So ... we're off on a new journey into the future of technology with a new tool to help us mark the way. I don't think everyone needs a Pocket PC ... but if you work or play in a busy information packed world then you will probably use one in the future. I like the iPAQ because it's functionality is totally familiar to me (as a windows user) and the learning curve was short. The unit is well made and easy to use ... that's all it takes to convince an old dog to try some new tricks :-)

Compaq iPAQ 3835 Pocket PC

Bob Hetherington

Compaq iPAQ 3835 Pocket PC
by Bob Hetherington

So ... we're off on a new journey into the future of technology with a new tool to help us mark the way. I don't think everyone needs a Pocket PC ... but if you work or play in a busy information packed world then you will probably use one in the future. I like the iPAQ because it's functionality is totally familiar to me (as a windows user) and the learning curve was short. The unit is well made and easy to use ... that's all it takes to convince an old dog to try some new tricks :-)  


HP / Compaq 


I'll start off by saying that although I am very involved with technology and computers, I am very slow to change my ways and jump on the techno bandwagon to try every new gizmo that comes along. I've been looking at PDA's from a distance for awhile now and, to be honest, I haven't been all that excited about them (mind you I don't have a cell phone either). Small screen - bad eyes ... learn a new shorthand language - old brain ... big claims - skeptical outlook. But then again ... we're getting tired of dragging around a laptop just so we can keep track of contacts and appointments etc. while on the road.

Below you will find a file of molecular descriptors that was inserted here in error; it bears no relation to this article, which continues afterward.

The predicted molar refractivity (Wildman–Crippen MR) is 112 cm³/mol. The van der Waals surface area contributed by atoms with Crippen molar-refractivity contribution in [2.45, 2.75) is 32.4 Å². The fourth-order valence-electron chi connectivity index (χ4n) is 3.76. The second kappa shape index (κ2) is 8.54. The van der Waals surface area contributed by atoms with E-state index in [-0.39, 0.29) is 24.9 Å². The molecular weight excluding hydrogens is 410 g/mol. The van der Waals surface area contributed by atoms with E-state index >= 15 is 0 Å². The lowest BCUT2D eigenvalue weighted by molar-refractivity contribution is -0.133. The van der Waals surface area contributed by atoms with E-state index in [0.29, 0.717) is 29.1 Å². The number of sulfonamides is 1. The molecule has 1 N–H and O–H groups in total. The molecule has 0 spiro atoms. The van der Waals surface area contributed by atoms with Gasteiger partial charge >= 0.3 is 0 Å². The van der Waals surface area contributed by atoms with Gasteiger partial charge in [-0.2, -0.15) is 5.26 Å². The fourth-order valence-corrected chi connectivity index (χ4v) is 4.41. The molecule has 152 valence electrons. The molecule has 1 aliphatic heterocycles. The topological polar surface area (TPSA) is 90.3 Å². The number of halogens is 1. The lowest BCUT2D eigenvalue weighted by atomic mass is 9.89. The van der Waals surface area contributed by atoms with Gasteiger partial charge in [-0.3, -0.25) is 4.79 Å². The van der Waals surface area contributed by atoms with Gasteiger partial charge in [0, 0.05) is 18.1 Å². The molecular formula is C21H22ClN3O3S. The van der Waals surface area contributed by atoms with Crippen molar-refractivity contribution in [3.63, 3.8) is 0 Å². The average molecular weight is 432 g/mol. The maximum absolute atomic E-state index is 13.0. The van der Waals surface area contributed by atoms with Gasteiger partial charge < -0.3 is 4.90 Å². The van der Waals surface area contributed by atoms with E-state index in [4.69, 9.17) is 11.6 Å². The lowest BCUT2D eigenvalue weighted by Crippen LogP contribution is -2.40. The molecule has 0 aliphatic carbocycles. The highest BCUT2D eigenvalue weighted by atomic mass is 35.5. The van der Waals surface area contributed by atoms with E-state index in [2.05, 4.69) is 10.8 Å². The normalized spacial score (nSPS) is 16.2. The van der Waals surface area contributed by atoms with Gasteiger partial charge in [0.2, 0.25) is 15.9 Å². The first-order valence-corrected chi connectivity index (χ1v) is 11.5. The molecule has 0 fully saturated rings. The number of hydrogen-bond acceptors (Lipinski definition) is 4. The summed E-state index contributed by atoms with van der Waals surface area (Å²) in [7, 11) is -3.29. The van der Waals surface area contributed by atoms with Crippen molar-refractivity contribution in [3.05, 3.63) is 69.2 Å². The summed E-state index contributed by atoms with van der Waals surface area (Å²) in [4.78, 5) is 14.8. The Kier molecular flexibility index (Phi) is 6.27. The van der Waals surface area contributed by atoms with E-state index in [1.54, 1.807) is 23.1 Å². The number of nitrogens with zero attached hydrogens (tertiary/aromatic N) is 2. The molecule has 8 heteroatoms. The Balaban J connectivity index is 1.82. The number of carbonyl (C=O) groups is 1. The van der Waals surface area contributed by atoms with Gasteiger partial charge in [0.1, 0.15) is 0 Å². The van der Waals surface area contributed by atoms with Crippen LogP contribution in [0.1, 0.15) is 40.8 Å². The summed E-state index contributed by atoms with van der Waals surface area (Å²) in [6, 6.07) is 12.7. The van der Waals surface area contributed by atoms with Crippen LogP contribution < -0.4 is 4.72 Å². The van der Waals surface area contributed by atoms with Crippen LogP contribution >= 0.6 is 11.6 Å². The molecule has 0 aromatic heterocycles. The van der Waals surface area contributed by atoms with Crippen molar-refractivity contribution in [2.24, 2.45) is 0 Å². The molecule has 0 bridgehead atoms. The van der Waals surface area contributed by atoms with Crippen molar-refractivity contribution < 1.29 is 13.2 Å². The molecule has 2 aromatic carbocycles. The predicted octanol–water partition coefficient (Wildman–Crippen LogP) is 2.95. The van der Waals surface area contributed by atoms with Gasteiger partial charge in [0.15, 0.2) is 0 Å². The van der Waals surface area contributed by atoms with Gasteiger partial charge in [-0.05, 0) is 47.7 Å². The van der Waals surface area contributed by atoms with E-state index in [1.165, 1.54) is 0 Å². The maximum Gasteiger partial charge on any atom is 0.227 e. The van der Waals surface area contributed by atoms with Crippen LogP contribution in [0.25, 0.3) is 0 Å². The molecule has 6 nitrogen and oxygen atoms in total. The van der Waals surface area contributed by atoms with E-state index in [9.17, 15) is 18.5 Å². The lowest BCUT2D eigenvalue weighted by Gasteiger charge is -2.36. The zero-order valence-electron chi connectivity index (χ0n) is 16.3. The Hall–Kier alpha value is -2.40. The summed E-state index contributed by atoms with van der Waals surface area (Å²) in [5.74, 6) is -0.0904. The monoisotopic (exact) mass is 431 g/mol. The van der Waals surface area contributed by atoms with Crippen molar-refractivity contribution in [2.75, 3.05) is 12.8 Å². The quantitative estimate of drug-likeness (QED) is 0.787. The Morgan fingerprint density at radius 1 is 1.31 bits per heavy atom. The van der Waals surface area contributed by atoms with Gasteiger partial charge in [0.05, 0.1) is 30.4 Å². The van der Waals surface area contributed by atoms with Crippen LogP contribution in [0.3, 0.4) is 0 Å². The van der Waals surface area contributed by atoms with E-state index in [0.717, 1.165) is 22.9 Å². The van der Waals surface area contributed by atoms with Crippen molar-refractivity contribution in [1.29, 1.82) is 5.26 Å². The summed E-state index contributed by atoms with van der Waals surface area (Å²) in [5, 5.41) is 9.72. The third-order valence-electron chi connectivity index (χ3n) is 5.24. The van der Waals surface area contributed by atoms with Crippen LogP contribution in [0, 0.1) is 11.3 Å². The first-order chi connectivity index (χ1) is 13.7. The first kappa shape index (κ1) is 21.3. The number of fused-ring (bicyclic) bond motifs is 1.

Enter the Compaq iPAQ Pocket PC. Has it changed our lives? Well ... yes it has! Managing and publishing HomeToys is a job that requires tons of organization for very few people. We do everything from our Home Offices, over the internet and on the road ... and I mean everything! Gracie (my partner for life ... and no this is not her real name :-) handles Sales, marketing and remembering everything else we have to do to stay sane.  She's not a techno wizard but has a quick mind and adapts very quickly when the need arises ... unfortunately this need does not extend to the use of a TV remote control :-(  When the iPAQ arrived for this review I asked her to be the guinea pig. She frowned ... sighed ... squirmed in her chair and went on with her work. The iPAQ remained in the box for a week or so. 

Finally I took the bull by the horns, opened the box and charged up the unit. Then came the part of the process that Gracie absolutely abhors ... reading the instructions! I'm used to following instructions (mostly from Gracie) so I volunteered to give it a go. Basically I just had to familiarize myself with what the various buttons do and realize the the little plastic pencil (stylus) is what you use to operate the unit. Since we use windows on a daily basis ... the iPAQ screen, icons and functions are totally recognizable and within minutes I had navigated around and found all of the applications that I needed to make some notes, appointments and a contact list. No mystery to these if you are a MS Outlook user. I think the best thing is that there is no boot delays or shutdown procedures ... just hit the on switch and you're at the same place you where when you shut down. The color screen is bright and clear, the buttons and case are solidly built and there is a nice light cover that hinges over the screen to protect it.

OK ... so this is convenient ... but how do I type on this thing ... there's no keyboard? There are 3 options made available by clicking (tapping with the stylus) an icon in the bottom right hand corner of the screen.

  • Keyboard opens a small keyboard on the bottom of the screen. Just tap the letters to type. This works great if you are used to using a keyboard and know where the letters are.